Officials of a Peterborough church have been left deeply shocked after a doctor who joined one of its aid missions was jailed for 22 years for sexually abusing young boys.
Myles Bradbury, (41), was part of a 15-strong group that went to Swaziland to help orphaned children in 2012 with the Kingsgate Church, based in Staplee Way, Parnwell, Peterborough.
Today Bradbury was jailed at Cambridge Crown Court after he pleaded guilty to 25 charges against a total of 18 victims he treated at Addenbrooke’s Hospital in Cambridge. The victims ranged in age from eight to 17 and suffered from illnesses including cancer and blood disorders.
The African trip came at the same time that Bradbury was abusing the vulnerable boys at Addenbrooke’s Hospital.
Police said they had no evidence to suggest Bradbury offended on the trip to Bulembu but others on the team he was with said he was left alone with the orphans.
Each volunteer was allowed to be alone with up to six children in the afternoons for two to three hours.
Kingsgate Church said: “We are shocked and deeply saddened at the actions of Dr Myles Bradbury and at the devastating impact that these have had on the lives of many.
“As soon as the charges against him were revealed in early July 2014 we promptly contacted Bulembu.
“Bulembu then instituted a detailed investigation to make sure that he had not had any one-to-one contact with children during that time.
“They found no evidence that he had any unsupervised involvement with children and was always accompanied by community development project staff.”
Dr Keith McNeil, chief executive of Cambridge University Hospitals, said: “Our thoughts today are with our patients and families who were victims of Bradbury’s shocking and cynical abuse. Today’s sentencing of Bradbury cannot undo the damage he caused but he is finally behind bars and is no longer a risk to vulnerable children. The lengthy sentence shows Bradbury’s abhorrent betrayal and manipulation of his position as a doctor has been fully recognised.”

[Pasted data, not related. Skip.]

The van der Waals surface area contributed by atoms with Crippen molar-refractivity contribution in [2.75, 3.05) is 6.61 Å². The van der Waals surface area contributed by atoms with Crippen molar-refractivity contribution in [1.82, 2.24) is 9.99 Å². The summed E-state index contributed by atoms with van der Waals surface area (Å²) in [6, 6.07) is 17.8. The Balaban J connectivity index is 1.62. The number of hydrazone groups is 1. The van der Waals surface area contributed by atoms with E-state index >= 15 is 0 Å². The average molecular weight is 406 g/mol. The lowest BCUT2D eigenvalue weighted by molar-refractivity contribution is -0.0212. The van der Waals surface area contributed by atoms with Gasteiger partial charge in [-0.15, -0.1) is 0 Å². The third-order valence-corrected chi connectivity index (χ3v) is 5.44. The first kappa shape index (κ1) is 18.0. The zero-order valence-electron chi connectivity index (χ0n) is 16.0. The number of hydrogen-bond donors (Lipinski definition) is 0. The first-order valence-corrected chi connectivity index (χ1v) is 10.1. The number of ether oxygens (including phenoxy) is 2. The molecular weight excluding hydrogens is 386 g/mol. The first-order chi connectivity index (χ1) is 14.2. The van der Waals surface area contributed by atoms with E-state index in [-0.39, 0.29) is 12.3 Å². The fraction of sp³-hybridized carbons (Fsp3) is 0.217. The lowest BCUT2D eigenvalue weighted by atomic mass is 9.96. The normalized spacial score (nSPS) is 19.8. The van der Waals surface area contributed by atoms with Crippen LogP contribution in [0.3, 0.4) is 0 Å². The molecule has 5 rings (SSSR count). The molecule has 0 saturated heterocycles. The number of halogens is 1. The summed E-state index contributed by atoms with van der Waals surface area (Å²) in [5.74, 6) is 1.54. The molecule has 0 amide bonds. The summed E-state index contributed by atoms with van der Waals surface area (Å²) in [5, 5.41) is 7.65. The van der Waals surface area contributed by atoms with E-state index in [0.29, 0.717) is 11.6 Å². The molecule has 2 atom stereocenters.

Bradbury was jailed and placed on the sex offenders register for life and also made subject of a sexual offences prevention order for life.
Detective Superintendent Gary Ridgway said: “This case has understandably caused distress to many people.
“Bradbury was highly respected and revered by the families of his victims who trusted him implicitly.
“But he betrayed that trust in an appalling way, by carrying out examinations purely for his own sexual gratification.
“The investigation into his crimes was complex and challenging, and I want to acknowledge the support provided by Cambridge University Hospitals in order to gather the evidence to bring this case to court.
“I would also like to pay tribute to the victims and their families who have shown great bravery in coming forward and ensuring Bradbury was held to account.”
Bradbury, of The Street, Herringswell, Bury St Edmunds, pleaded guilty to 12 counts of engaging in non-penetrative sexual activity with a boy aged 13 to 15, seven counts of sexually assaulting a boy under 13 by touching, three counts of causing or inciting a boy aged 13 to 15 to engage in sexual activity, one count of voyeurism - recording a private act and two counts of making an indecent photograph of a child.
The offences, all against boys, took place between 2009 and 2013.
More than 16,000 indecent images of children were also found on a disk in Bradbury’s Suffolk home.
Bradbury was suspended by the NHS in November
last year after a victim spoke to a member of his family about what had happened. Police were notified and he was arrested in December.
Michelle Brown, head of the CPS East of England’s Rape and Serious Sexual Offences Unit (RASSO), said: “This paedophile doctor took advantage of his young patients battling serious illness by systematically sexually abusing them. Such cruelty is unimaginable to most of us.
“The extent of that abuse and the number of victims – 18 – was a gross breach of the trust placed in Myles Bradbury and one of the worst cases of this kind that we have prosecuted.”